Past developments, especially since the 1st (1760) to the 4th Industrial Revolution (IR 4.0), are characterized by increasing rates of technological innovations, population growth, increasing social and economic network densities, and anthropogenic impacts on the biosphere, which cross planetary boundaries and lead to global systemic risks. Particularly due to increasing network densities and the possibility of more systemic feedbacks, external effects of development cannot easily be overlooked and need to be internalized. The idea of sustainable development in the era of the Anthropocene seems to be getting in conflict with itself.
Development in the era of the Anthropocene can be demonstrated by the transition from rural to urban lifestyles which have occurred for a majority of people on earth. During this development, attempts are made to make cities less polluted, less wasteful, and more compact and efficient in the use of resources per capita. These efforts, which are sometimes referred to as ‘decoupling’ (i.e., achieving more wealth for all, with less resource use and waste per capita) have led to efficiency gains, or “urban advantages” in cities. The changes since the 1st industrial revolution also led to a speeding up. The great acceleration does not only consist of increasing rates of major technological innovations, which are able to avoid, or better, postpone the Malthusian system collapse, but also to an increasing acceleration of the pace of human life (see Filipe Duarte Santos, Geoffrey West).
While those developments are now much better understood, less thought has gone into the impact of another phenomena, called the Jevons paradox. Therefore, urban growth may have enabled a smaller ecological footprint per capita in cities but it has not led to a reduction of the total ecological footprint of cities. Similarly, past developments have led to urban growth, but not necessarily to urban health, and past achievements of global economic development have had detrimental impacts on planetary health.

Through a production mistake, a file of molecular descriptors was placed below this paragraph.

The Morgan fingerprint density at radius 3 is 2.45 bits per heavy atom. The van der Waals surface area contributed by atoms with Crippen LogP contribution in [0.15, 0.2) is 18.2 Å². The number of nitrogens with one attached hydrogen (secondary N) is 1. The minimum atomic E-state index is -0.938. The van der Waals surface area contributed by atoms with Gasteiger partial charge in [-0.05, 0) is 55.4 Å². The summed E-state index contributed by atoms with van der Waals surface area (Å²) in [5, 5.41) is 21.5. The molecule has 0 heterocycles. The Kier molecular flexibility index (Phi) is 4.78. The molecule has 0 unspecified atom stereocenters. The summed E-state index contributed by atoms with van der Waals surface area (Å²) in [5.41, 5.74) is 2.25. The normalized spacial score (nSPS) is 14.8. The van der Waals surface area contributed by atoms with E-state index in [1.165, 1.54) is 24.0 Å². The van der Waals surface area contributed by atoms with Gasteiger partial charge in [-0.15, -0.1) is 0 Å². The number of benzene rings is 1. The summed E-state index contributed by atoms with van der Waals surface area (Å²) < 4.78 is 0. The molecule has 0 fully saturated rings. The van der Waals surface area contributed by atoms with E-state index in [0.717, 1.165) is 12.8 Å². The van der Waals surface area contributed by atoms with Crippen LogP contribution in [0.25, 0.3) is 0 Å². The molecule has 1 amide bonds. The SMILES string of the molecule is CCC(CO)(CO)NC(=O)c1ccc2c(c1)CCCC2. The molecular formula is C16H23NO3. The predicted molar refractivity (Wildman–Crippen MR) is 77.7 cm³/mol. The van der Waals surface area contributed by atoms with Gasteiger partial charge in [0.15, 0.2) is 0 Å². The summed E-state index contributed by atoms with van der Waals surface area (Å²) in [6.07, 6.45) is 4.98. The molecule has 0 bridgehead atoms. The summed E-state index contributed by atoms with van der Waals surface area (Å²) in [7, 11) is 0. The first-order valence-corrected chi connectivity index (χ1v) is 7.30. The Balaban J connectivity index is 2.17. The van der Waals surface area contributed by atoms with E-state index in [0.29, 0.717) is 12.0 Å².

In the context of a modern industrial revolution, these accelerating cycles of major innovations, which have avoided system collapse, have been referred by Klaus Schwab, as ‘paradigm shifting’, because of their “velocity, scope, and systems impact.” However, those past developments, which include the 1st to the currently proclaimed 4th Industrial Revolution, have been described by Geoffrey West in his book “Scale” (2017), as follows: “We’re not only living on an accelerating treadmill that’s always getting faster and faster, but at some stage we have to jump onto another treadmill that is accelerating even faster and sooner or later have to jump from that one onto yet another one that’s going even faster. And this entire process has to be continually repeated into the future at a faster and faster rate.” Accordingly, each of the four industrial revolutions have been a treadmill and we continue to jump from one treadmill to another, going faster and faster – “a bizarre psychotic behavior” which, West says, cannot “be sustained without our having a collective heart attack”.
Although West refers to those innovations as paradigm-shifting, my central argument here is that jumping from one treadmill to another, which is each going faster than the previous, is not inherently evidence of a paradigm shift. That development is not driven by the deep changes in values, institutions and worldviews which characterize paradigm shifts; changes which are also characteristic for a societal transition based on reflexive intelligence. It seems that the addictive excitement about jumping from one technological innovation ‘treadmill’ to another, and the economic opportunities associated with it, prevent deeper and more fundamental changes which would actually indicate a shift of paradigms.
A better understanding of complexity and entropy could help identify where the paradigm shift for sustainable development could eventually come in. All increases (and decreases) in complexity are tied to increases in entropy. Developments since the 1st Industrial Revolution have come with immense increases in complexity, most stunningly visible in the global processes of urbanization. Social organization, values and institutional arrangements have likewise become increasingly complex, due to the availability of cheap energy in form of fossil fuel, as Ian Morris argues in “Foragers, Farmers, and Fossil Fuels”.